Spain is close to the beginning of a decline in the coronavirus epidemic, the country’s prime minister has said.
Health officials reported 5,756 new cases and 683 new deaths over the latest 24-hour period. That is compared with 6,180 new cases and 757 deaths on Wednesday.
It comes as Germany, Italy and Denmark indicated that improving figures on coronavirus could mean restrictions being lifted, or partially lifted, within weeks.
Spain’s PM Pedro Sanchez urged all political parties to join a pact for national economic revival once the COVID-19 crisis is over.
He said: “The fire starts to come under control… This war against the virus will be a total victory.”
The Spanish parliament was expected to vote for a two-week extension of Spain’s state of emergency which would keep people at home until 26 April.
The government’s proposed new economic deal is inspired by the “Pacts of Moncloa”, signed in 1977 after the death of dictator Francisco Franco to transform the state-run economy into a market economy for newly-democratic Spain.
It seeks to unite the splintered political landscape to include unions, companies and regions to get behind a common economic reconstruction plan.
“I propose a great pact for the economic and social reconstruction of Spain, for all the political forces who want to lend their shoulder to take part,” said Mr Sanchez, a Socialist who leads a left-wing coalition government after a series of inconclusive elections.
Spain has put in place some of the toughest measures in Europe to combat the COVID-19 outbreak which have seen a reduction in the proportional daily increase in new infections to 4% from 22%.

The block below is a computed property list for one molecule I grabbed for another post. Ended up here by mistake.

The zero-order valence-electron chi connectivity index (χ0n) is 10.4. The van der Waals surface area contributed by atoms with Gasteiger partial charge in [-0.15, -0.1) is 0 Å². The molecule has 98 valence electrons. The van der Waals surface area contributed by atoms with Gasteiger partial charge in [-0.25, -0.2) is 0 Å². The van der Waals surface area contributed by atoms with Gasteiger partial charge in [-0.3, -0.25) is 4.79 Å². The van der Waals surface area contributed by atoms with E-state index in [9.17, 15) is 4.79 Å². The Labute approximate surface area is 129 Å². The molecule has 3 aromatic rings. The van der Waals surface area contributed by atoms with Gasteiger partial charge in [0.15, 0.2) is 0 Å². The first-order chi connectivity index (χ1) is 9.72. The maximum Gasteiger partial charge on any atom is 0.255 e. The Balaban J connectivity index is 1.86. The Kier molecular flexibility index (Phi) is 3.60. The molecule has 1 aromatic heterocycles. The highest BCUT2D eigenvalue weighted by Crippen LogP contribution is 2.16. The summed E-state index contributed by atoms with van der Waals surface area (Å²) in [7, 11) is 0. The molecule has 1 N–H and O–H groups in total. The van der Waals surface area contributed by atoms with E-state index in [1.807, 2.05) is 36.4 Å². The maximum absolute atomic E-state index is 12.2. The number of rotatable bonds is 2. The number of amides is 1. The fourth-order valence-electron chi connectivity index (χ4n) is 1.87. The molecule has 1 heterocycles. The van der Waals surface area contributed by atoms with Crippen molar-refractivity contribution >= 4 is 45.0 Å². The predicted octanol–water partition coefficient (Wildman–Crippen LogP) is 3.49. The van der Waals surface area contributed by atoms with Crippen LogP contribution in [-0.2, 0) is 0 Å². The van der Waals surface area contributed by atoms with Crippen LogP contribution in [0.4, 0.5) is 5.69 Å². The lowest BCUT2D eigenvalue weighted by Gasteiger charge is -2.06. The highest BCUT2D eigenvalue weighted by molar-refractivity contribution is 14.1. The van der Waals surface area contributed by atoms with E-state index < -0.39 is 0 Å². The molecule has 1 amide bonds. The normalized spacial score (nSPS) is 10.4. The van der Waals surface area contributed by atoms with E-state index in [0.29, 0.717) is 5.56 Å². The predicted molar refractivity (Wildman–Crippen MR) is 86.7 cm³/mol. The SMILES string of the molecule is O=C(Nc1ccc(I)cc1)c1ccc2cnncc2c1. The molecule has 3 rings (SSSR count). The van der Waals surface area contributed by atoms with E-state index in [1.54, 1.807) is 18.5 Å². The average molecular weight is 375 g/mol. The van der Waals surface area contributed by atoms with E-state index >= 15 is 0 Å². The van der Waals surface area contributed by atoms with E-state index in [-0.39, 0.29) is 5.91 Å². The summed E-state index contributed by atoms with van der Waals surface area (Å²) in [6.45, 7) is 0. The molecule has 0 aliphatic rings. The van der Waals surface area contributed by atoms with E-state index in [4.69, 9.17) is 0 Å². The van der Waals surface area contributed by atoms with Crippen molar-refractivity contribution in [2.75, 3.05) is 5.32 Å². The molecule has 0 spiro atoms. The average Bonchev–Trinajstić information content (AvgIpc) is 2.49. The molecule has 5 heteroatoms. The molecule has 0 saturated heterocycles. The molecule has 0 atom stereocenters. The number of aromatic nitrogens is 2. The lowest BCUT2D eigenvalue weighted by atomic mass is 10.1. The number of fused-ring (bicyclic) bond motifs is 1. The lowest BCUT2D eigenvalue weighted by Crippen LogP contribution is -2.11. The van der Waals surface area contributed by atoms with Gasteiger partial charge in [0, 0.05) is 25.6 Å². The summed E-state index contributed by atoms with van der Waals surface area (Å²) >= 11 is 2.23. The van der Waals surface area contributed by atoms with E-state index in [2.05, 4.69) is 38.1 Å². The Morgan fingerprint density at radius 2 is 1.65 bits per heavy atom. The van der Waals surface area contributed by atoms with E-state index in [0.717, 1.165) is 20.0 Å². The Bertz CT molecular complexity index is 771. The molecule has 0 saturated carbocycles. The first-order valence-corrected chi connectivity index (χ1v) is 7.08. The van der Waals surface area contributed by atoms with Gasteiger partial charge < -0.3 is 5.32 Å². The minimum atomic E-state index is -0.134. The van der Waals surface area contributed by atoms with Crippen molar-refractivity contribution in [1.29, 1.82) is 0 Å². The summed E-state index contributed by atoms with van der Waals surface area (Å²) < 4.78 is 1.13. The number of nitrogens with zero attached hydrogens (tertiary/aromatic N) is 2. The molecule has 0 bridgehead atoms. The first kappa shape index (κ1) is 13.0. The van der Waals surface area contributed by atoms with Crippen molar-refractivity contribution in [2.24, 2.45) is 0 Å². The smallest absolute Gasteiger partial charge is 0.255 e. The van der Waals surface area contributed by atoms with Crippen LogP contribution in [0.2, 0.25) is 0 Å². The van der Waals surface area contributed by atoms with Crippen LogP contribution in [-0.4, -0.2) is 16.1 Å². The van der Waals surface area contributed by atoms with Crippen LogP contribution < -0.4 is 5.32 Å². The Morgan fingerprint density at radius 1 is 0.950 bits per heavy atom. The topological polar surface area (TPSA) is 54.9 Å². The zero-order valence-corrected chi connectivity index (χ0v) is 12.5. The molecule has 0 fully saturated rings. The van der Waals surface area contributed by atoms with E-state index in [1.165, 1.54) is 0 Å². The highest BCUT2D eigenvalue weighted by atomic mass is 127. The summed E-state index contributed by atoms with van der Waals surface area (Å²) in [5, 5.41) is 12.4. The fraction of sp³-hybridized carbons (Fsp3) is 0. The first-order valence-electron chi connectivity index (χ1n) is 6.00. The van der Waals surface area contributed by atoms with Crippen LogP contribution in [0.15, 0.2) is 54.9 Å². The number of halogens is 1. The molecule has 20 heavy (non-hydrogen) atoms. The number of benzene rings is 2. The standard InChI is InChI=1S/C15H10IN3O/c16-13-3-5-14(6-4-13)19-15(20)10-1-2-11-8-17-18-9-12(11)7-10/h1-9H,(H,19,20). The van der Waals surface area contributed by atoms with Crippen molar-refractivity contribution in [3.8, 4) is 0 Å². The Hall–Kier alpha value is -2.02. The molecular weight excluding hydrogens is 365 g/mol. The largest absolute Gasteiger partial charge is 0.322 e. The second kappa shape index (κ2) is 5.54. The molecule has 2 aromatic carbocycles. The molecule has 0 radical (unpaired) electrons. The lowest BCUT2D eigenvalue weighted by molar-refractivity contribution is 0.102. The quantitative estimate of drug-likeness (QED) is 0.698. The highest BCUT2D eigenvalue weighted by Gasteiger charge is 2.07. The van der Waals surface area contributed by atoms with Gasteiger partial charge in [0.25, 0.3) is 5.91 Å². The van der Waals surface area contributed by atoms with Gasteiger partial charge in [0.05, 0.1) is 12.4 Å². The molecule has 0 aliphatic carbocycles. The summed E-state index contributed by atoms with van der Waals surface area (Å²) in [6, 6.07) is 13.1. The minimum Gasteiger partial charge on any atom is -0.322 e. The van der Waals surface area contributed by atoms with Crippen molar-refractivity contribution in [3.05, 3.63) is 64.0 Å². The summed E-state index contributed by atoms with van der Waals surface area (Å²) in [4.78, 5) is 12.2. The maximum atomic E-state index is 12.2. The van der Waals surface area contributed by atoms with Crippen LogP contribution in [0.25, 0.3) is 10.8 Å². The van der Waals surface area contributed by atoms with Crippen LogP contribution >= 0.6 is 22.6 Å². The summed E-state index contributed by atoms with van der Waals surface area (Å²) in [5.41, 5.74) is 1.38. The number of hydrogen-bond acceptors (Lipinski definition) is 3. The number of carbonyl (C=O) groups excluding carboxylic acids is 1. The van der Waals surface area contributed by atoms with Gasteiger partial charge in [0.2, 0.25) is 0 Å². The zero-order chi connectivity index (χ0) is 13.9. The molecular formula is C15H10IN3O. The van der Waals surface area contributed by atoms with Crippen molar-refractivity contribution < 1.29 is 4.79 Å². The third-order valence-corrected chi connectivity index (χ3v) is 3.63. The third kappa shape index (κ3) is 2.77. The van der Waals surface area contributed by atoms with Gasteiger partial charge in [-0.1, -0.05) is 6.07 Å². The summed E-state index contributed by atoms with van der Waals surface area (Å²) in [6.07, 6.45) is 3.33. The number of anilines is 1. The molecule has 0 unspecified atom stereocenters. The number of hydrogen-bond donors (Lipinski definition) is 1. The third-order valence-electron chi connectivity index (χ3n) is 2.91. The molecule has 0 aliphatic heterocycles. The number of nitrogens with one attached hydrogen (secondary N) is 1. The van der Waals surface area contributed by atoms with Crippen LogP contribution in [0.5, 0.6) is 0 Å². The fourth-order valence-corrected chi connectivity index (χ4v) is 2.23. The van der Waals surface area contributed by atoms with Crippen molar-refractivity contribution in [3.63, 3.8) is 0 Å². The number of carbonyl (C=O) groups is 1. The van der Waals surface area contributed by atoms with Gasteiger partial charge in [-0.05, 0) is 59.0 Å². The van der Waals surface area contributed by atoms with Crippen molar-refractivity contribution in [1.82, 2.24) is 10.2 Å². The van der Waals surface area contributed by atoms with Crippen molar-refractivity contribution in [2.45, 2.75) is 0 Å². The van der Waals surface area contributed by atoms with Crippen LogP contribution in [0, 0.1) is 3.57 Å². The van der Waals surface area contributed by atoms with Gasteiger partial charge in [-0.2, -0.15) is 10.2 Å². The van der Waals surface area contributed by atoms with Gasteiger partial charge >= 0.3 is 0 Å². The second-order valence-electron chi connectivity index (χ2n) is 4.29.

Overall, Spain has recorded more than 152,000 infections and 15,283 deaths since the start of the COVID-19.
Despite the extension of the lockdown, the government plans to ease restrictions for companies after shutting down all non-essential businesses almost two weeks ago.
German health minister Jens Spahn said on Thursday that the coronavirus infection numbers in Germany were showing a “positive trend” and if that continued, it would be possible to talk about a gradual return to normality after the Easter break.
He said people continuing to adhere to the restrictions over the festival holiday was a precondition for a possible easing of the lockdown.
Chancellor Angela Merkel has said Germany, which has seen 2,349 people die after contracting COVID-19, will re-evaluate the situation after Easter.
Meanwhile, Italy may start gradually lifting some restrictions by the end of April, provided the spread of the disease continues to slow.
Prime minister Giuseppe Conte said: “We need to pick sectors that can restart their activity. If scientists confirm it, we might begin to relax some measures already by the end of this month.”
However, Mr Conte warned that Italy could not lower its guard and restrictions would only be eased gradually.
Denmark is to reopen nurseries and primary schools for pupils aged up to 11 next week as it begins a gradual lifting of its lockdown.
Prime minister Mette Frederiksen said her government planned to open schools on 15 April for younger students first because the requirement to care for them represented a greater burden on society.
She said restaurants, bars and cafes would remain closed for now, and churches, libraries, sports venues and shopping centres would remain closed until at least 10 May.
Denmark will keep in force border controls and ban gatherings of more than 10 people at least until 10 May.
Ms Frederiksen stressed the announced gradual easing of the lockdown would take place only if the number of confirmed COVID-19 cases remains stable and there is no major increase over Easter.
Denmark has reported 218 coronavirus-related deaths and a total of 5,597 infections.
Read More: https://www.kbcchannel.tv | For More World News | Visit Our Facebook & Twitter @kbcchanneltv | Making The Invisible, Visible